President Lincoln Has Pastor for Supper

November 18, 1864

The pastor of the New York Presbyterian Church, Dr. Phineas Gurley, and his wife come for dinner.

Maine Senator-elect Cornelius Stone writes President Lincoln about an upcoming political dilemma – the desire of both Treasury Secretary William P. Fessenden and outgoing Vice President Hannibal Hamlin to be elected to the Senate. Stone writes: “I am a member-elect of the Senate of Maine, and wish to avoid an unpleasant contest for the U. S. Senatorship between Mr. Hamlin and Mr. Fessenden. I have a high regard for both of those gentlemen. I would be glad to know if it would meet your wishes to have Mr. Fessenden continue in the office he now holds, after the 4th of March, as I have seen it stated in the papers that he intends to resign about that time. If we as a legislature, by any sanction of his course as senator equivalent to a re-election, can induce him to continue in his present position will it meet your wishes? I do not wish to involve you in any way, but if you see fit to make any communication to me on this subject it will be thankfully received.”

Maryland resident Sarah A. Richards writes President Lincoln: “I hope you may think fit to propose some releif for the quondam Slave owners of the State of Maryland in your message to Congress

I assure you it falls heavily upon the widow and orphan to be deprived of their property (and in many instances their only support) without remuneration. You are such a just person I am sure you will coenside with me in the opinion that something ought to be done for that class of which I am in both instances a member. Those who were foremost is rejecting your offer of emancipation with compensation, never owned a Slave, and therefore had no personal interest in the matter. It is only persons similarly situated as myself that have any claim upon the sympathy of the Govt. I have had two or three very pleasant personal interviews with you but when I saw you on the 20 of last month the Convention had not decided the all important question, or I should have spoken to you on the subject at that time. There are always so many claimants upon your time that I always “leave undone what I ought to have done” Just before I came in the room to see you, a gentleman from St Louis (apparently of great inteligence) had been giving me hints of an impending counter-revolution which filled me with such horrors as almost to stultify my ideas upon any other subject. He said it was his opinion we were on the eve of one of the darkest epochs that has yet cast its shadow over our once happy country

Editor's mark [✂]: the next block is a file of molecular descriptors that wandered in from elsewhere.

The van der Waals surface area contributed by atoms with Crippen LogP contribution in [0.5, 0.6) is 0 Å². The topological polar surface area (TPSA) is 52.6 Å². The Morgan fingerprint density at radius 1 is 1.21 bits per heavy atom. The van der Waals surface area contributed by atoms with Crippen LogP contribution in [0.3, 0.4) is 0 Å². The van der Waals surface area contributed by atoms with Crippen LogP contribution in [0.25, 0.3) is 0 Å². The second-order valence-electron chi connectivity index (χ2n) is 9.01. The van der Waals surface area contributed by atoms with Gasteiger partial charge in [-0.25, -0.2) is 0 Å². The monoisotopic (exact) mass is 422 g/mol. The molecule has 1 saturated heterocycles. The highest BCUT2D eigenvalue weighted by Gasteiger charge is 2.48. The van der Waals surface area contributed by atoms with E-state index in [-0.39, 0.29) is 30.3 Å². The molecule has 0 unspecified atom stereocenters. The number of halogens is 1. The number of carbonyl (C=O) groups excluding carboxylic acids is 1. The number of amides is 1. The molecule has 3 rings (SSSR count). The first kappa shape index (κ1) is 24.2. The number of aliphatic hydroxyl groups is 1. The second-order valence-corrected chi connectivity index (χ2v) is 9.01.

Wily New York Congressman Fernando Wood writes President Lincoln: “I hope the rumours looking to Peace [reflected in a speech by General Benjamin F. Butler] are founded in fact – I am an earnest, and sincere friend to this result and ask you to consider me as willing to be used in any capacity that will facilitate it – If commissioners shall be appointed permit me to suggest that at least one shall be taken from my wing of the Democratic party – If Peace is desired some one whose course will make him an appropriate agent should be selected– You have the power, and doubtless will exercise it wisely, and patriotically.”

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Published in: on November 18, 2014 at 9:00 am  Leave a Comment  

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